“All she had to do was say, ‘No.’”
That’s how I started a post almost a year ago. At the time, I was appalled that we’d been talking about an incident in a Dublin elevator for nearly three months. (Oh, my naivety, where have you gone?) The post used a different incident, well outside the atheosphere, to demonstrate how what happens in an elevator doesn’t happen in a vacuum.
This post is for everyone who has told me that if I were just clearer about my boundaries that guys would back off or that women just aren’t clear enough about expressing their discomfort.
That wasn’t the problem. It’s almost never the problem, but rather, a symptom. And now, nearly a year later, we have another woman sharing an incident that demonstrates exactly the same thing.
A seemingly normal man enters the train with his bicycle. At this point I am three rows from the front of the car, another man was sitting near the back of the car, and the rest of the car is empty. Bicycle Man walks halfway down the row, and settles into the seat directly opposite me. Perfect, I think. Twice in one night.
It’s not the first time I’ve been bothered multiple times. As such, I’m still amped from the teenagers on the first train. So when this man leans across the aisle into my personal space and asks me, yes, what are you reading, I assertively but calmly tell him to please leave me alone, I am reading. The man stands up, moving to the front and muttering angrily over his shoulder that it isn’t his fault I’m pretty.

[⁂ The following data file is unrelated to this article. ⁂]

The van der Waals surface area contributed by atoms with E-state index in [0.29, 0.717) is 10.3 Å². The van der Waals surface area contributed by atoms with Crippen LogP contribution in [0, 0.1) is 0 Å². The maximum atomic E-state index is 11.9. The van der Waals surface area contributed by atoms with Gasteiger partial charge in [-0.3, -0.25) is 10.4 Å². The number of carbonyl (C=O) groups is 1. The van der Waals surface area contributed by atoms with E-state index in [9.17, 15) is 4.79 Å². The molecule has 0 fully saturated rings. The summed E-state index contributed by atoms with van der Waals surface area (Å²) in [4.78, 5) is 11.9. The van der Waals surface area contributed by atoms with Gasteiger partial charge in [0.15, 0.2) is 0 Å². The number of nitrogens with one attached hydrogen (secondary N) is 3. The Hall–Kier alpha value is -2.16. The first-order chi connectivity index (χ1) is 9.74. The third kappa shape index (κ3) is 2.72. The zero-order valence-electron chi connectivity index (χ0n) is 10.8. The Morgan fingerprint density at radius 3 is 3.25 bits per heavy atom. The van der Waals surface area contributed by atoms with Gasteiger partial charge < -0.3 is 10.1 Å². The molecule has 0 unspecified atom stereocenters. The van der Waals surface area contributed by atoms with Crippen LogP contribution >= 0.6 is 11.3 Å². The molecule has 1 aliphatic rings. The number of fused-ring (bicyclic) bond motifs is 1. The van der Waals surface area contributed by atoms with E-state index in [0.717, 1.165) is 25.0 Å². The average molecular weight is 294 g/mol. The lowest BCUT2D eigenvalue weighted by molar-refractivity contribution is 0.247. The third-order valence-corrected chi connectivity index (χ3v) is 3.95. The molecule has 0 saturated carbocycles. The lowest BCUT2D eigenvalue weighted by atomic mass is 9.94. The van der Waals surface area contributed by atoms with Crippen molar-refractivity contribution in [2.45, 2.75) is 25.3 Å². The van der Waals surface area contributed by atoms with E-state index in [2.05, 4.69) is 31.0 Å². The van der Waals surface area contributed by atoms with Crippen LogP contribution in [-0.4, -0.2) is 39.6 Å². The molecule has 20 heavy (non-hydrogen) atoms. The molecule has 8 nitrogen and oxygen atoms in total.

Yes. Exactly that. I am the bad person in this situation because somehow this is all my fault. I started this by being attractive. I am making a mental note to bitch about this to my friends later. I go so far as to write it down so I know I’m remembering it properly.
It is at this exact moment I realize Bicycle Man is not taking it well.
Some of you know just how badly this could go, particularly in an enclosed space like a train. For you, I’ll point out here that the woman writing this was not physically injured. The rest of you, go find out what the basic problem is. See what entitlement looks like when it’s denied.